Photo Source: The Australian
On the 17th July 2014 Malaysia Airlines Flight MH17 from Amsterdam to Kuala Lumpur, Malaysia, was downed over eastern Ukraine. All 298 passengers and crew were killed, sparking media frenzy across the world. There were 30 nationalities onboard, including 186 Dutch, 42 Malaysian and 27 Australian nationals.
The plane, a Boeing 77-200ER aircraft, registration number 9M-MRD was built in 1997 and had been in service for 17 years. This type of aircraft was also the same model as the still missing Malaysian Airlines MH370 that disappeared in March 2014.
Original news reports claimed that plane was shot down by a surface to air missile by the Russian armed forces. In the last few days this theory has been confirmed as the truth by investigators.
The route flown by MH17 on the 17th July can be seen below.
You can view the playback of Plane Finder’s last tracking data for the flight:
At the point that MH17 stopped emitting data, it was flying at 33,000ft over the conflict zone in Ukraine.
MH17 Tracking Data
The MH17 Investigation
This incident prompted an investigation by an international team of investigators. The investigators looked into every aspect surrounding the crash, from debris right through to tapped phone calls of Russian military and local witnesses.
The investigators painstakingly reconstructed the debris from the plane to understand where the majority of the damage was received. The patterns seen suggested a strike by a missile from below, which was later confirmed after finding remnants of the missile in the crash.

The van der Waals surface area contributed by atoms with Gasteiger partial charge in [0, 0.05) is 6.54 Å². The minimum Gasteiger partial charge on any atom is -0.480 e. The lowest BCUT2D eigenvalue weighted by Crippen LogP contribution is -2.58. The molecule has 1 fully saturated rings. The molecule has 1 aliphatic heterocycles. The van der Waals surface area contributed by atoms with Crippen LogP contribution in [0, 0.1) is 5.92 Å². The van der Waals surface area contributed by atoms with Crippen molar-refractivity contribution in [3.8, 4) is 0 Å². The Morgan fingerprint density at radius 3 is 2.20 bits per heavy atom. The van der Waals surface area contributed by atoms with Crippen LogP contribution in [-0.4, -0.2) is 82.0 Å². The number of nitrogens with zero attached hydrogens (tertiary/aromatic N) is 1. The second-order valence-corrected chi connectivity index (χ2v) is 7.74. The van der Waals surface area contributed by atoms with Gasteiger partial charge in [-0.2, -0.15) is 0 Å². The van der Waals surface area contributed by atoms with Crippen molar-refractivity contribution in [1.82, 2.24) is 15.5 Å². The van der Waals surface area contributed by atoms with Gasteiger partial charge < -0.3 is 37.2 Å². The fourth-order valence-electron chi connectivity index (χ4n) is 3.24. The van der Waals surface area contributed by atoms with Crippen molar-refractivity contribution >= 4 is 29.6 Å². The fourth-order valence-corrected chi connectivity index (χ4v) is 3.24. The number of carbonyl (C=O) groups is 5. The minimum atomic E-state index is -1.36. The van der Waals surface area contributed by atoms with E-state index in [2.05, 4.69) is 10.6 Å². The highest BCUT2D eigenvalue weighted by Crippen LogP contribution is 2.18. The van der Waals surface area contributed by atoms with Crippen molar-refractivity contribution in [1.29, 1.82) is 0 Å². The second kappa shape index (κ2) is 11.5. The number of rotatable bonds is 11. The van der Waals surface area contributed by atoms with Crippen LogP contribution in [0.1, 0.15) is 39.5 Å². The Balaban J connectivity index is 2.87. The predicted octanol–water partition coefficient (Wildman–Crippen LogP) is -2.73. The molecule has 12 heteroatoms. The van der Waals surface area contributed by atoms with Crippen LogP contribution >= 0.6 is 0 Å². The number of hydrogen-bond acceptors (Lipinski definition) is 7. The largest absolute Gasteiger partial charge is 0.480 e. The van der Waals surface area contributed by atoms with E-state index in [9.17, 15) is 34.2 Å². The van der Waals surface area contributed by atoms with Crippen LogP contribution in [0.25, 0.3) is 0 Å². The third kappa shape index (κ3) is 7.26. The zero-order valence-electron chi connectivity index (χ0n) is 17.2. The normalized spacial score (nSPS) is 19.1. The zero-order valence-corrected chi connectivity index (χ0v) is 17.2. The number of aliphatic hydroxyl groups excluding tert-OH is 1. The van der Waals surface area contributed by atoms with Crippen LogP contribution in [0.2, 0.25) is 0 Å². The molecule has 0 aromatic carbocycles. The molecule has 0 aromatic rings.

Photographs sourced of the Russian 53rd anti-aircraft missile brigade not only showed it returning to the Russian border without one of it’s four missiles hours after the plane was shot down but also that the serial numbers and distinctive markings matched the missile discovered in the wreckage.
Additional evidence was investigated which also point towards the 53rd being the cause. A recording released by Ukrainian officials shows a panicked Russian militant saying that MH17 was shot down in error, believing it was a military plane, not a commercial one.
“It was 100 per cent a passenger aircraft,” he can be heard telling a superior. “There are civilian items, medicinal stuff, towels, toilet paper.”
The official investigation has concluded now, but criminal proceedings are still ongoing to identify the suspects involved in launching the missile along with who orchestrated the mission.
Going Forward – The MH17 Prosecution
The future is still uncertain in regards to prosecuting the people responsible for this aeronautical atrocity. Julie Bishop, Australia’s foreign minister wrote:
“That a sophisticated weapon belonging to the Russian army was dispatched and used to shoot down a civilian aircraft should be of grave international concern. We are discussing these findings with our partners and considering our options.”
In 2016, Dutch prosecutors confirmed that 100 “persons of interest” have been identified during the investigation, which they have recently amended down to several dozen currently. Dutch, Australian and Malaysian officials hoped to release these names to the public in 2017, but they are still under investigation.
Once the suspects have been identified, they are likely to be tried in absentia in the Netherlands after Russia blocked a UN Security Council resolution seeking an international tribunal.
This incident will have a worldwide impact; already a large number of air carriers are refusing to fly over Ukrainian airspace as the International Civil Aviation Organisation warned governments that there was a risk to commercial passenger flights over South-Eastern Ukraine. The repercussions on international politics and Russia’s standing in the global community are still unknown.
Our thoughts are with the family and friends of all the passengers and crew of MH17 and anybody affected by the crash.